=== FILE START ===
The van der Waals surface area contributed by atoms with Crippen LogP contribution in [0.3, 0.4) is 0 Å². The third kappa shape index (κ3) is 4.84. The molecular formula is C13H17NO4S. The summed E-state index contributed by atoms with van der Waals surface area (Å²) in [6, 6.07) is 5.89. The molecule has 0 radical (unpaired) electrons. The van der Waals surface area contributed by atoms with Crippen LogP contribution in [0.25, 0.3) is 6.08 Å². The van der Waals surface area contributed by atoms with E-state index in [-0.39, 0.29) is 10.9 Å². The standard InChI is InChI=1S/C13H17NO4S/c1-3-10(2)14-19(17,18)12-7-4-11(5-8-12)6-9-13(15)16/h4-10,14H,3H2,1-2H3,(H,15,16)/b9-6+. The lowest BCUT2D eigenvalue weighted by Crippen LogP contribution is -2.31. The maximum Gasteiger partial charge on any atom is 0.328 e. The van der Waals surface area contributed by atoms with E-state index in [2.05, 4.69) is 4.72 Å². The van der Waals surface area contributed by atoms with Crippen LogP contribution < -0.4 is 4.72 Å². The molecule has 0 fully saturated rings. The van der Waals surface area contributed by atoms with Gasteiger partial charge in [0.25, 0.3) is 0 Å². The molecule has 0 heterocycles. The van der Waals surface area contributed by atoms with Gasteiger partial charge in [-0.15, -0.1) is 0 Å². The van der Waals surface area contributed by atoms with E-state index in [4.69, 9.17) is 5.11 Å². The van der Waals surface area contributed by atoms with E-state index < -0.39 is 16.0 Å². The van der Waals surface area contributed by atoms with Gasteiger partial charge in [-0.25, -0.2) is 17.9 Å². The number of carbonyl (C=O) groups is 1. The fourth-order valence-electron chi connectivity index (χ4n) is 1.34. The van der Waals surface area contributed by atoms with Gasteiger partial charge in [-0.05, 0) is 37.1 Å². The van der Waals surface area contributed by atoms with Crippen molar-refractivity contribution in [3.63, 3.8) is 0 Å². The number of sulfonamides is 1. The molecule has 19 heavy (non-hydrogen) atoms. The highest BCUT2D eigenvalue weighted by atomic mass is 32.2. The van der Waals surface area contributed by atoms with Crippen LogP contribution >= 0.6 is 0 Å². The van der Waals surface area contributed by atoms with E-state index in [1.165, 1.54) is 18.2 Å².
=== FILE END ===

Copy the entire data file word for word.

The van der Waals surface area contributed by atoms with Crippen LogP contribution in [0.3, 0.4) is 0 Å². The third kappa shape index (κ3) is 4.84. The molecular formula is C13H17NO4S. The summed E-state index contributed by atoms with van der Waals surface area (Å²) in [6, 6.07) is 5.89. The molecule has 0 radical (unpaired) electrons. The van der Waals surface area contributed by atoms with Crippen LogP contribution in [0.25, 0.3) is 6.08 Å². The van der Waals surface area contributed by atoms with E-state index in [-0.39, 0.29) is 10.9 Å². The standard InChI is InChI=1S/C13H17NO4S/c1-3-10(2)14-19(17,18)12-7-4-11(5-8-12)6-9-13(15)16/h4-10,14H,3H2,1-2H3,(H,15,16)/b9-6+. The lowest BCUT2D eigenvalue weighted by Crippen LogP contribution is -2.31. The maximum Gasteiger partial charge on any atom is 0.328 e. The van der Waals surface area contributed by atoms with E-state index in [2.05, 4.69) is 4.72 Å². The van der Waals surface area contributed by atoms with Crippen LogP contribution < -0.4 is 4.72 Å². The molecule has 0 fully saturated rings. The van der Waals surface area contributed by atoms with Gasteiger partial charge in [0.25, 0.3) is 0 Å². The molecule has 0 heterocycles. The van der Waals surface area contributed by atoms with Gasteiger partial charge in [-0.15, -0.1) is 0 Å². The van der Waals surface area contributed by atoms with E-state index in [4.69, 9.17) is 5.11 Å². The van der Waals surface area contributed by atoms with E-state index < -0.39 is 16.0 Å². The van der Waals surface area contributed by atoms with Gasteiger partial charge in [-0.25, -0.2) is 17.9 Å². The number of carbonyl (C=O) groups is 1. The fourth-order valence-electron chi connectivity index (χ4n) is 1.34. The van der Waals surface area contributed by atoms with Gasteiger partial charge in [-0.05, 0) is 37.1 Å². The van der Waals surface area contributed by atoms with Crippen molar-refractivity contribution in [3.63, 3.8) is 0 Å². The number of sulfonamides is 1. The molecule has 19 heavy (non-hydrogen) atoms. The highest BCUT2D eigenvalue weighted by atomic mass is 32.2. The van der Waals surface area contributed by atoms with Crippen LogP contribution >= 0.6 is 0 Å². The van der Waals surface area contributed by atoms with E-state index in [1.165, 1.54) is 18.2 Å².